Free event will show how to upgrade irrigation, get greener grass with less cas
Give your sprinkler system a tune-up with help from
a free hands-on workshop. (Photo courtesy Regional
Are your sprinklers ready for an upgrade?
Learn all about irrigation and how to get the most out of your sprinklers during “Sprinkler Spruce Up,” a free event hosted by the Sacramento Suburban Water District.
This hands-on workshop will be held from 11:30 a.m. to 1 p.m. Friday, April 22, at the Garden on Eden, 4900 Eden Ct. in Carmichael.
Irrigation experts will show you how to get your sprinklers ready for the summer months ahead. No registration is necessary.
Now is an excellent time to get your irrigation in good working order, before the heat of summer really hits. Outdoor landscaping accounts for more than half of Sacramento’s summer water use. With another season of drought restrictions looming, upgrading sprinkler heads can be a quick fix that adds up to big savings.
Replacing inefficient spray heads with new rotator nozzles gives the lawn much better irrigation coverage while saving an estimated 30% of water usage. The result: Greener grass while saving cash.
Questions? Contact Water Conservation Supervisor Greg Bundesen at 916-679-2890.
For more water-saving tips as well as rebates, visit BeWaterSmart.info .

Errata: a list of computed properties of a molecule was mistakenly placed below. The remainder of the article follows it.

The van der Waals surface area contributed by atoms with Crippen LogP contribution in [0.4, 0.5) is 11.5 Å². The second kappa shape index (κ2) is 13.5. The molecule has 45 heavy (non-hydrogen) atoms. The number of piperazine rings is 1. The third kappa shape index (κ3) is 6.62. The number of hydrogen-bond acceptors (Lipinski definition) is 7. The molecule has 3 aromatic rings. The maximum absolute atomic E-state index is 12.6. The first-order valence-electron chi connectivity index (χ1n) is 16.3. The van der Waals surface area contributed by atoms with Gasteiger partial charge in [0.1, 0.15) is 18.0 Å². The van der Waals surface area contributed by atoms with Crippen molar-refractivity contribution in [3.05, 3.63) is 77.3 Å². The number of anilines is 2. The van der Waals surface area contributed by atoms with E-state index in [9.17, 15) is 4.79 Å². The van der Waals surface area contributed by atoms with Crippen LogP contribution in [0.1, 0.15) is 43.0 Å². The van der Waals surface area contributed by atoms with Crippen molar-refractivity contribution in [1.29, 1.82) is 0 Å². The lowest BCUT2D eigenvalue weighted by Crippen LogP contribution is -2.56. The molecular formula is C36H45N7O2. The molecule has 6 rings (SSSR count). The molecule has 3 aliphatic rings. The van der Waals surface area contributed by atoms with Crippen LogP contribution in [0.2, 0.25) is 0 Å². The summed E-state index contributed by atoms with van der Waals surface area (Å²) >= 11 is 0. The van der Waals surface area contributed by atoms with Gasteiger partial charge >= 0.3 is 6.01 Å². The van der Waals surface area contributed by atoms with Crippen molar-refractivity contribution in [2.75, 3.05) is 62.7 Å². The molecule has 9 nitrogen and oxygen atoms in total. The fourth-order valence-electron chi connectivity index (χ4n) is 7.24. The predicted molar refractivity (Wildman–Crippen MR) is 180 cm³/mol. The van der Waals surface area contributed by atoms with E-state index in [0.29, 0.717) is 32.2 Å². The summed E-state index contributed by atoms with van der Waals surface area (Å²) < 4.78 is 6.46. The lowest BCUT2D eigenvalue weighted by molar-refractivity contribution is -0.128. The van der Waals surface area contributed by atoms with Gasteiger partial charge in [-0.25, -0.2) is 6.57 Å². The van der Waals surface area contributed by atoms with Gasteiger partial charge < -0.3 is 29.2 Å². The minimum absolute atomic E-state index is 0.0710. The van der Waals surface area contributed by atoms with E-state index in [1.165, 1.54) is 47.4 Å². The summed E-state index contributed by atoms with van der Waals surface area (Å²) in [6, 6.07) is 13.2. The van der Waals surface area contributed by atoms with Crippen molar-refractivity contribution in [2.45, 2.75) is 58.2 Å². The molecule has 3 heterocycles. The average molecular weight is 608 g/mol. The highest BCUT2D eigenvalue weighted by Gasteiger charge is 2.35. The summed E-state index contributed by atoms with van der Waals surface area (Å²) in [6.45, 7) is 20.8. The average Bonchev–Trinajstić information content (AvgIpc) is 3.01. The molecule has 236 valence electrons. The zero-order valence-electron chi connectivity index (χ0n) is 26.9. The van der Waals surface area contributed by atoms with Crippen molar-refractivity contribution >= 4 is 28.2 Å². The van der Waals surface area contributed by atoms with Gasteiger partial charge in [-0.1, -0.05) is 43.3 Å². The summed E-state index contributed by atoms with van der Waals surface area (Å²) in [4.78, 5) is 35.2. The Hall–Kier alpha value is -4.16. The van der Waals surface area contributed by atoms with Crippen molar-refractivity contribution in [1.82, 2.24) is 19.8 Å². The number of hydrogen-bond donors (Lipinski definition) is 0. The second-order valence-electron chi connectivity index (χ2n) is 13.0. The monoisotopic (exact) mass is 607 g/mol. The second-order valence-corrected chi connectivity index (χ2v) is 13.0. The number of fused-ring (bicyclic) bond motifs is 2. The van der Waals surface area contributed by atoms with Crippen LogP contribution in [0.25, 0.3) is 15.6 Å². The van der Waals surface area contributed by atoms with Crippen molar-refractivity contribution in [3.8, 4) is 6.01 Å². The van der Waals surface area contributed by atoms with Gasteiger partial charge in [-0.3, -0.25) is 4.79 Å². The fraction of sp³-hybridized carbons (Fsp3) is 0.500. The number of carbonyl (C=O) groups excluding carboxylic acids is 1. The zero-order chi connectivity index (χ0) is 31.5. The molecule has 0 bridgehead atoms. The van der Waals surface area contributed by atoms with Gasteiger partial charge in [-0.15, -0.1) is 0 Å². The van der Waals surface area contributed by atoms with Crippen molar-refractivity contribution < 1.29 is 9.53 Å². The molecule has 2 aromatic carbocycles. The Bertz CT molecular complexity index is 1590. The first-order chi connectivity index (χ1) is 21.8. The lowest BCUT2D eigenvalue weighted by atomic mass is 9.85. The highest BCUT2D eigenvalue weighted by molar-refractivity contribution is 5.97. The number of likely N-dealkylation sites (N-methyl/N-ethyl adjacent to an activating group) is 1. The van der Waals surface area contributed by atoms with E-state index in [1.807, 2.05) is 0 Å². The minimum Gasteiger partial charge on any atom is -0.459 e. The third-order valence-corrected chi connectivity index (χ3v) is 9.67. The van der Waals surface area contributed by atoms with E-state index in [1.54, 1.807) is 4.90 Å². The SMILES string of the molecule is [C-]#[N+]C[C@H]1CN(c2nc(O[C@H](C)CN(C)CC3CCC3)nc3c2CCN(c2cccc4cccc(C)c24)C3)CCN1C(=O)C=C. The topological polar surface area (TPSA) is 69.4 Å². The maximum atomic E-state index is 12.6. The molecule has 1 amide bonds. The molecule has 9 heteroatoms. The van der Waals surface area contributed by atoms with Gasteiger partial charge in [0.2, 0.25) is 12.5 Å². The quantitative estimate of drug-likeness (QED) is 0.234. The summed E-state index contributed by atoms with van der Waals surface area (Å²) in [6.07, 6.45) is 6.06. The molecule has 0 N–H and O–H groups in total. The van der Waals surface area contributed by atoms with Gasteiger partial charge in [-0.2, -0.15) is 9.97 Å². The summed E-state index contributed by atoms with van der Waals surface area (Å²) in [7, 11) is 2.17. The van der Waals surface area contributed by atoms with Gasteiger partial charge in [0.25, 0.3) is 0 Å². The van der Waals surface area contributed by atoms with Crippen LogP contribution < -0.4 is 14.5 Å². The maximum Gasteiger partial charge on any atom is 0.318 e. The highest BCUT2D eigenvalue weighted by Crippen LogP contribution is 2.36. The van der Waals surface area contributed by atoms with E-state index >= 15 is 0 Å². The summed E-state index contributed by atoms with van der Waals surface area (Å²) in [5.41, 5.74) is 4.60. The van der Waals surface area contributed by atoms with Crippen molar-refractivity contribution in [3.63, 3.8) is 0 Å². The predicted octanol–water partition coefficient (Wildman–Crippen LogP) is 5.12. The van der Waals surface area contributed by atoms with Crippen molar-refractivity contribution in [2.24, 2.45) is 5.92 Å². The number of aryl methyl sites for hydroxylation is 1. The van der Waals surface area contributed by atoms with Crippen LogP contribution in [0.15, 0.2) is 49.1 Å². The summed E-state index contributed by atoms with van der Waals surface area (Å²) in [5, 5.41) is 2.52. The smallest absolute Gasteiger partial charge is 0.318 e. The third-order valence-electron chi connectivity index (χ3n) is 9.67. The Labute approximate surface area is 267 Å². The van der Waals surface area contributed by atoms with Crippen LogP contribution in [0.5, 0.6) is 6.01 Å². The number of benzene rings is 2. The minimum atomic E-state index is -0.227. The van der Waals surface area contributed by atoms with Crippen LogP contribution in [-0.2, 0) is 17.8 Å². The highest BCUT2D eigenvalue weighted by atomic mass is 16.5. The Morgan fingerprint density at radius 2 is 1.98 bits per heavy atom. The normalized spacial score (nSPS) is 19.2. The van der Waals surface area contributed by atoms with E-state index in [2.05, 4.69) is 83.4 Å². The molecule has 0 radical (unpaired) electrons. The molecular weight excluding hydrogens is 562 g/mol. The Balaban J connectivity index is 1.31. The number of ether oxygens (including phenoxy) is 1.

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For week of Sept. 24:
This week our weather will be just right for fall gardening. What are you waiting for?
* Now is the time to plant for fall. The warm soil will get these veggies off to a fast start.
* Keep harvesting tomatoes, peppers, squash, melons and eggplant. Tomatoes may ripen faster off the vine and sitting on the kitchen counter.
* Compost annuals and vegetable crops that have finished producing.
* Cultivate and add compost to the soil to replenish its nutrients for fall and winter vegetables and flowers.
* Fertilize deciduous fruit trees.
* Plant onions, lettuce, peas, radishes, turnips, beets, carrots, bok choy, spinach and potatoes directly into the vegetable beds.
* Transplant cabbage, broccoli, kale, Brussels sprouts and cauliflower as well as lettuce seedlings.
* Sow seeds of California poppies, clarkia and African daisies.
* Transplant cool-weather annuals such as pansies, violas, fairy primroses, calendulas, stocks and snapdragons.
* Divide and replant bulbs, rhizomes and perennials. That includes bearded iris; if they haven’t bloomed in three years, it’s time to dig them up and divide their rhizomes.
* Dig up and divide daylilies as they complete their bloom cycle.
* Divide and transplant peonies that have become overcrowded. Replant with “eyes” about an inch below the soil surface.
* Late September is ideal for sowing a new lawn or re-seeding bare spots.
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